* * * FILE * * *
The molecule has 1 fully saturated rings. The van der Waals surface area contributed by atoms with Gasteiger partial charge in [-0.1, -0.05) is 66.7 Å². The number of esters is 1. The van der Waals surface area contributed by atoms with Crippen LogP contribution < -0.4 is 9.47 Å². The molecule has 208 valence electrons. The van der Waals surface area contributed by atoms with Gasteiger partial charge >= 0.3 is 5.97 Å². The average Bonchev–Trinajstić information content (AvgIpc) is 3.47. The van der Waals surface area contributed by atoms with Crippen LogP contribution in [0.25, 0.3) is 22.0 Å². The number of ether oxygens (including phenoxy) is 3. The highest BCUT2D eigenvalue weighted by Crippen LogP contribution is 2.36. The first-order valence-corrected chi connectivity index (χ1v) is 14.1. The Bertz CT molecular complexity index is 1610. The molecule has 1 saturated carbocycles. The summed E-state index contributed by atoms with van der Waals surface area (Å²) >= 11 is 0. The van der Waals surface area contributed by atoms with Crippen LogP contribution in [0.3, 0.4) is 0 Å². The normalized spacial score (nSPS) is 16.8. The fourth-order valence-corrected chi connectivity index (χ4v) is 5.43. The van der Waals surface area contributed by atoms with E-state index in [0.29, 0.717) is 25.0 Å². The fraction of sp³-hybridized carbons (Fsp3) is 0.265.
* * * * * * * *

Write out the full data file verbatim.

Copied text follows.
The molecule has 1 fully saturated rings. The van der Waals surface area contributed by atoms with Gasteiger partial charge in [-0.1, -0.05) is 66.7 Å². The number of esters is 1. The van der Waals surface area contributed by atoms with Crippen LogP contribution < -0.4 is 9.47 Å². The molecule has 208 valence electrons. The van der Waals surface area contributed by atoms with Gasteiger partial charge >= 0.3 is 5.97 Å². The average Bonchev–Trinajstić information content (AvgIpc) is 3.47. The van der Waals surface area contributed by atoms with Crippen LogP contribution in [0.25, 0.3) is 22.0 Å². The number of ether oxygens (including phenoxy) is 3. The highest BCUT2D eigenvalue weighted by Crippen LogP contribution is 2.36. The first-order valence-corrected chi connectivity index (χ1v) is 14.1. The Bertz CT molecular complexity index is 1610. The molecule has 1 saturated carbocycles. The summed E-state index contributed by atoms with van der Waals surface area (Å²) >= 11 is 0. The van der Waals surface area contributed by atoms with Crippen LogP contribution in [0.3, 0.4) is 0 Å². The normalized spacial score (nSPS) is 16.8. The fourth-order valence-corrected chi connectivity index (χ4v) is 5.43. The van der Waals surface area contributed by atoms with E-state index in [0.29, 0.717) is 25.0 Å². The fraction of sp³-hybridized carbons (Fsp3) is 0.265.